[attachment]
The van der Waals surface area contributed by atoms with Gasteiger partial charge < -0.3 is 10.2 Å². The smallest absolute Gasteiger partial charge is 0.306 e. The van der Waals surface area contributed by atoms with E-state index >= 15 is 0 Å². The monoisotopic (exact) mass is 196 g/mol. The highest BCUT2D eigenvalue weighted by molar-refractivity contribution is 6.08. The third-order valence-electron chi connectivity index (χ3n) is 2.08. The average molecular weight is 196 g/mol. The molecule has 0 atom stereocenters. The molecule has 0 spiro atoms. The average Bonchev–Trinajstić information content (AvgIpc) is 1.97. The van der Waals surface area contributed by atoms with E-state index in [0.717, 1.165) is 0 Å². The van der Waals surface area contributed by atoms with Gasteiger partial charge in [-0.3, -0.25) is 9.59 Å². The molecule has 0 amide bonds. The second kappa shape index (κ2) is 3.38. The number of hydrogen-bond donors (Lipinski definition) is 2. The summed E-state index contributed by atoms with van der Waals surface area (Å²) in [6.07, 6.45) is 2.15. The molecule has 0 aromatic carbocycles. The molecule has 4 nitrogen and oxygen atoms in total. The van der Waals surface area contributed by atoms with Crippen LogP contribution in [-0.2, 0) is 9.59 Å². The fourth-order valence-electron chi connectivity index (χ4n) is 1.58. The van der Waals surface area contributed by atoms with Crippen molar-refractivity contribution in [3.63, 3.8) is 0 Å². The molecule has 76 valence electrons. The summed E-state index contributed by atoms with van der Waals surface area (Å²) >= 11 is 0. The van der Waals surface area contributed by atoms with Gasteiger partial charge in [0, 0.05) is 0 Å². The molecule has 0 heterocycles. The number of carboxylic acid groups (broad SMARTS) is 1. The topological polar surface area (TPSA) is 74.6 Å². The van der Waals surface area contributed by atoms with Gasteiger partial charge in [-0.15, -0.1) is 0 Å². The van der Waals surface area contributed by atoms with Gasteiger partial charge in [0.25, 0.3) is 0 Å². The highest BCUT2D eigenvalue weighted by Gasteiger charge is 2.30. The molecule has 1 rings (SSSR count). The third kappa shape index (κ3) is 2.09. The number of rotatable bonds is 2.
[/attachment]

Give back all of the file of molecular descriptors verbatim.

The van der Waals surface area contributed by atoms with Gasteiger partial charge < -0.3 is 10.2 Å². The smallest absolute Gasteiger partial charge is 0.306 e. The van der Waals surface area contributed by atoms with E-state index >= 15 is 0 Å². The monoisotopic (exact) mass is 196 g/mol. The highest BCUT2D eigenvalue weighted by molar-refractivity contribution is 6.08. The third-order valence-electron chi connectivity index (χ3n) is 2.08. The average molecular weight is 196 g/mol. The molecule has 0 atom stereocenters. The molecule has 0 spiro atoms. The average Bonchev–Trinajstić information content (AvgIpc) is 1.97. The van der Waals surface area contributed by atoms with E-state index in [0.717, 1.165) is 0 Å². The van der Waals surface area contributed by atoms with Gasteiger partial charge in [-0.3, -0.25) is 9.59 Å². The molecule has 0 amide bonds. The second kappa shape index (κ2) is 3.38. The number of hydrogen-bond donors (Lipinski definition) is 2. The summed E-state index contributed by atoms with van der Waals surface area (Å²) in [6.07, 6.45) is 2.15. The molecule has 0 aromatic carbocycles. The molecule has 4 nitrogen and oxygen atoms in total. The van der Waals surface area contributed by atoms with Crippen LogP contribution in [-0.2, 0) is 9.59 Å². The fourth-order valence-electron chi connectivity index (χ4n) is 1.58. The van der Waals surface area contributed by atoms with Crippen molar-refractivity contribution in [3.63, 3.8) is 0 Å². The molecule has 76 valence electrons. The summed E-state index contributed by atoms with van der Waals surface area (Å²) >= 11 is 0. The van der Waals surface area contributed by atoms with Gasteiger partial charge in [0, 0.05) is 0 Å². The molecule has 0 heterocycles. The number of carboxylic acid groups (broad SMARTS) is 1. The topological polar surface area (TPSA) is 74.6 Å². The van der Waals surface area contributed by atoms with Gasteiger partial charge in [-0.15, -0.1) is 0 Å². The van der Waals surface area contributed by atoms with Gasteiger partial charge in [0.25, 0.3) is 0 Å². The highest BCUT2D eigenvalue weighted by Gasteiger charge is 2.30. The molecule has 1 rings (SSSR count). The third kappa shape index (κ3) is 2.09. The number of rotatable bonds is 2.